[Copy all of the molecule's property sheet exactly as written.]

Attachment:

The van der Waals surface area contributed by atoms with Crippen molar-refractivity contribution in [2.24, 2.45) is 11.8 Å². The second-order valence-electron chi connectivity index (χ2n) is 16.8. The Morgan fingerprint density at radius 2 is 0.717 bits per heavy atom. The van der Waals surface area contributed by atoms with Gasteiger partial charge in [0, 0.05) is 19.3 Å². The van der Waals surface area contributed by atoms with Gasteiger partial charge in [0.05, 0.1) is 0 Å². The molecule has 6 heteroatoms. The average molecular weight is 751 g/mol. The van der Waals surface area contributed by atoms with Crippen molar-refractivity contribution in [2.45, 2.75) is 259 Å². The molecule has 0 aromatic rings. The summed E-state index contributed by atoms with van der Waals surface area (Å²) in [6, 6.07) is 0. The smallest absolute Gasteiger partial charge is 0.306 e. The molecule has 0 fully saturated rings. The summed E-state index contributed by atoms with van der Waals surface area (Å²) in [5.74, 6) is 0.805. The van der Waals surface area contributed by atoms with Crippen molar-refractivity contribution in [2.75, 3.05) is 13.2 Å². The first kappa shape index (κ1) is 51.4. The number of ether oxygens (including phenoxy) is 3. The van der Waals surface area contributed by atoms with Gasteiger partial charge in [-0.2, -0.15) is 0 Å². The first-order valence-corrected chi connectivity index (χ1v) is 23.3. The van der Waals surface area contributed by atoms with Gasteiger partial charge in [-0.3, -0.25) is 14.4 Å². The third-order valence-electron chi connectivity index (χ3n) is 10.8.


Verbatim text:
The van der Waals surface area contributed by atoms with Crippen molar-refractivity contribution in [2.24, 2.45) is 11.8 Å². The second-order valence-electron chi connectivity index (χ2n) is 16.8. The Morgan fingerprint density at radius 2 is 0.717 bits per heavy atom. The van der Waals surface area contributed by atoms with Gasteiger partial charge in [0, 0.05) is 19.3 Å². The van der Waals surface area contributed by atoms with Gasteiger partial charge in [0.05, 0.1) is 0 Å². The molecule has 6 heteroatoms. The average molecular weight is 751 g/mol. The van der Waals surface area contributed by atoms with Crippen molar-refractivity contribution in [2.45, 2.75) is 259 Å². The molecule has 0 aromatic rings. The summed E-state index contributed by atoms with van der Waals surface area (Å²) in [6, 6.07) is 0. The smallest absolute Gasteiger partial charge is 0.306 e. The molecule has 0 fully saturated rings. The summed E-state index contributed by atoms with van der Waals surface area (Å²) in [5.74, 6) is 0.805. The van der Waals surface area contributed by atoms with Crippen molar-refractivity contribution in [2.75, 3.05) is 13.2 Å². The first kappa shape index (κ1) is 51.4. The number of ether oxygens (including phenoxy) is 3. The van der Waals surface area contributed by atoms with Gasteiger partial charge in [-0.2, -0.15) is 0 Å². The first-order valence-corrected chi connectivity index (χ1v) is 23.3. The van der Waals surface area contributed by atoms with Gasteiger partial charge in [-0.3, -0.25) is 14.4 Å². The third-order valence-electron chi connectivity index (χ3n) is 10.8.